While enabling the employee to provide supplementary evidence, such as new or split samples, to facilitate the supervisor's personnel decision might well be consistent with the Guidelines, [the Authority's] clearly expressed understanding that the proposal would allow the employee to refute the [Medical Review Officer's] medical determination forces us to conclude that the proposal does not pass muster.

890 F.2d at 472. The court found that the final Guidelines provide the employee with an opportunity to persuade the Medical Review Officer (MRO) that the test result was incorrect or justifiable and that the MRO alone is qualified to evaluate the employee's claim. The court stated that "[a] proposal giving the supervisor that authority would undercut the Guidelines' command that agencies appoint a medical officer to make final medical decisions." Id. at 473. See also National Federation of Federal Employees, Local 15 and Department of the Army, U.S. Army Armament, Munitions and Chemical Command, Rock Island, Illinois, 35 FLRA 936 (1990); National Federation of Federal Employees, Local 2058 and U.S. Army Aberdeen Proving Ground, Installation Support Activity, 35 FLRA 926 (1990).

Section D provides for additional testing on samples different from the Agency's original sample. Under section D, an employee must be notified to report the next workday for another drug test if the test result on the first sample is confirmed as positive. To implement the requirement in section D, the Agency must be: (1) notified by the laboratory conducting the tests on employees' urine samples of confirmed positive test results; and (2) provided information that identifies the employees whose urine test results are confirmed positive. The Agency would then instruct the employees to report for a second test. The proposal does not specify whether the test results should be submitted directly to Agency officials or whether the results should be submitted to the MRO who would then report to Agency officials or order the second test.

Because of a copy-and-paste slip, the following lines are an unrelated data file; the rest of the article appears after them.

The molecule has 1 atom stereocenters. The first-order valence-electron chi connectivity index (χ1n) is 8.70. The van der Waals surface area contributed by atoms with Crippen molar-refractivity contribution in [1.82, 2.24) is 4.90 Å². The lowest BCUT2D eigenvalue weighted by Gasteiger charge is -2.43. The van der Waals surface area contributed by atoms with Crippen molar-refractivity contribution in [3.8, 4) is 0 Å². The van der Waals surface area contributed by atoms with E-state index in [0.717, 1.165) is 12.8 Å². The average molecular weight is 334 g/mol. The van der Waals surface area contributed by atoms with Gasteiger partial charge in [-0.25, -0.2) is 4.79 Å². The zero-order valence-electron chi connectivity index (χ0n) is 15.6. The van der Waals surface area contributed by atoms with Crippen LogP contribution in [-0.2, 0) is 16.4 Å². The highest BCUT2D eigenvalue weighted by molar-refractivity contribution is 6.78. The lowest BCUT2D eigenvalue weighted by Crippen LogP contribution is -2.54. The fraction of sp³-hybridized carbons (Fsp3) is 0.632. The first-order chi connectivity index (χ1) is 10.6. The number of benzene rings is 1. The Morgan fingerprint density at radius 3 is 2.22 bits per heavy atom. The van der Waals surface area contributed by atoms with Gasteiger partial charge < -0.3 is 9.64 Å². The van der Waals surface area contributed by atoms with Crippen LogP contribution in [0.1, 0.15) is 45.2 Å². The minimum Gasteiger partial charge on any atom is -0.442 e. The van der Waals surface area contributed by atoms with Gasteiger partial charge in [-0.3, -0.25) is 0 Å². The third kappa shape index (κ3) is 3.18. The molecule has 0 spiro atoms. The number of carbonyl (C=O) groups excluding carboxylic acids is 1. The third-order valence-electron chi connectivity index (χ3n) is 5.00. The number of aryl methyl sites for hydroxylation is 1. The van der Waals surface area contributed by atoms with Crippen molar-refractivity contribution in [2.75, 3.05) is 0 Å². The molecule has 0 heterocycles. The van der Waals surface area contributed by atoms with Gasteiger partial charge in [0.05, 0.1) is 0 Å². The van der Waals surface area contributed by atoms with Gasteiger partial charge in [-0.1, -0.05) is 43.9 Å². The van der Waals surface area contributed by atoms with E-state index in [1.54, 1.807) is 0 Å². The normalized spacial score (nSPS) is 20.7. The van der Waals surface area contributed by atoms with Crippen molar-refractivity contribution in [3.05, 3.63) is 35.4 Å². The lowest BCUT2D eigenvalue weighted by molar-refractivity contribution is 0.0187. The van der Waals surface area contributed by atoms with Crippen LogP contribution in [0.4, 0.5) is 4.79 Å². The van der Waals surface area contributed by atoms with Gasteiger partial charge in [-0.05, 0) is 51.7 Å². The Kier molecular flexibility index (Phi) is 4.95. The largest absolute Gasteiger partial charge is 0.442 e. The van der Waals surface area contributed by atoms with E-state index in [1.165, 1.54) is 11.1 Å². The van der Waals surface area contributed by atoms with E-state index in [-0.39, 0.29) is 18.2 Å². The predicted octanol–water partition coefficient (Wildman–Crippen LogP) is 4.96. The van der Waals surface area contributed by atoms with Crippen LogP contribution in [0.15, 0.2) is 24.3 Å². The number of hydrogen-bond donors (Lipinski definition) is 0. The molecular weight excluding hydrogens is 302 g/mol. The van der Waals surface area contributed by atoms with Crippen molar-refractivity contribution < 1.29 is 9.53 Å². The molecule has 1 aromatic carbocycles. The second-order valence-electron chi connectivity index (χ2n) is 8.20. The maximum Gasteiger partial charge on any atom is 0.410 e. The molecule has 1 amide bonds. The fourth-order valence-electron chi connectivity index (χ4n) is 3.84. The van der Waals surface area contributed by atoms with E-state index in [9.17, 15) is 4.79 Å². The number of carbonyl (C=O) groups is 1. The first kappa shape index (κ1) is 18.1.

Also, the Union has provided no information concerning the purpose of the second test and how it intends the results from the second test to be used. Thus, it is not clear whether the second test is intended to enable the employee to provide supplementary evidence to facilitate the supervisor's personnel decision, allow the employee to refute the MRO's medical determination, or is intended to have some other effect. Without an explanation from the Union concerning the intended effect of section D of Proposal 5, or how section D operates consistent with the duties of the MRO, as prescribed in the final Guidelines, section D is subject to interpretations that would render it inconsistent with the provisions in the final Guidelines governing reporting and verifying positive test results.

For example, section 2.4(g) of the final Guidelines establishes the procedures for reporting test results. That section provides, among other things, that: (1) the laboratory shall report test results to the MRO; (2) the results (positive and negative) for all specimens submitted at the same time to the laboratory shall be reported back to the MRO at the same time; (3) the MRO shall report to the agency only whether the test was positive or negative; and (4) the laboratory shall provide to the agency a monthly statistical summary of drug testing results and shall not include in the summary any personal identifying information.

If section D is interpreted to require the laboratory to notify Agency officials directly of a confirmed positive test result, it is inconsistent with section 2.4(g)(1) of the final Guidelines which provides that the laboratory shall report test results to the MRO. Further, if section D is interpreted to require that the Agency be provided information identifying the employees who have confirmed positive test results, it is inconsistent with section 2.4(g)(6) which provides that the laboratory report to the agency shall be "a monthly statistical summary of urinalysis testing [results which] shall not include in the summary any personal identifying information." A report to an Agency official other than the MRO which includes information that identifies all employees with a confirmed positive test result is not consistent with the reporting requirements set forth in section 2.4.(g) of the final Guidelines.